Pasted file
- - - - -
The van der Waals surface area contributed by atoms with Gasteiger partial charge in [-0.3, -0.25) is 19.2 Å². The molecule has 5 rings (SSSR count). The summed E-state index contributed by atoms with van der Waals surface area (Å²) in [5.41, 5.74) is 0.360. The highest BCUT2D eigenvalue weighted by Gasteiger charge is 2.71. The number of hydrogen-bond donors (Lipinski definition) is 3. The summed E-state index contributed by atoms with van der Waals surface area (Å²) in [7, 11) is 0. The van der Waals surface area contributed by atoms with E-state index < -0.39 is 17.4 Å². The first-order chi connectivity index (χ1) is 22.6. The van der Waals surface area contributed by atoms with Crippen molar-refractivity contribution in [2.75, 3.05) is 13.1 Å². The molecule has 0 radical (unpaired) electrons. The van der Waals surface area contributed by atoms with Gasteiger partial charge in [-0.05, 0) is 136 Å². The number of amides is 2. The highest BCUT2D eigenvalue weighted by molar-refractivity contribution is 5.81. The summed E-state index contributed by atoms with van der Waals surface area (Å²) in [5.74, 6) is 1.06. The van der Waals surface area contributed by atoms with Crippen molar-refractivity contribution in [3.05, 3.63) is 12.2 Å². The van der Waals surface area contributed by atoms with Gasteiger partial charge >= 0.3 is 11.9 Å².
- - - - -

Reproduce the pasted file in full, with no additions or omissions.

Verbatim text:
The van der Waals surface area contributed by atoms with Gasteiger partial charge in [-0.3, -0.25) is 19.2 Å². The molecule has 5 rings (SSSR count). The summed E-state index contributed by atoms with van der Waals surface area (Å²) in [5.41, 5.74) is 0.360. The highest BCUT2D eigenvalue weighted by Gasteiger charge is 2.71. The number of hydrogen-bond donors (Lipinski definition) is 3. The summed E-state index contributed by atoms with van der Waals surface area (Å²) in [7, 11) is 0. The van der Waals surface area contributed by atoms with E-state index < -0.39 is 17.4 Å². The first-order chi connectivity index (χ1) is 22.6. The van der Waals surface area contributed by atoms with Crippen molar-refractivity contribution in [2.75, 3.05) is 13.1 Å². The molecule has 0 radical (unpaired) electrons. The van der Waals surface area contributed by atoms with Gasteiger partial charge in [-0.05, 0) is 136 Å². The number of amides is 2. The highest BCUT2D eigenvalue weighted by molar-refractivity contribution is 5.81. The summed E-state index contributed by atoms with van der Waals surface area (Å²) in [5.74, 6) is 1.06. The van der Waals surface area contributed by atoms with Crippen molar-refractivity contribution in [3.05, 3.63) is 12.2 Å². The van der Waals surface area contributed by atoms with Gasteiger partial charge >= 0.3 is 11.9 Å².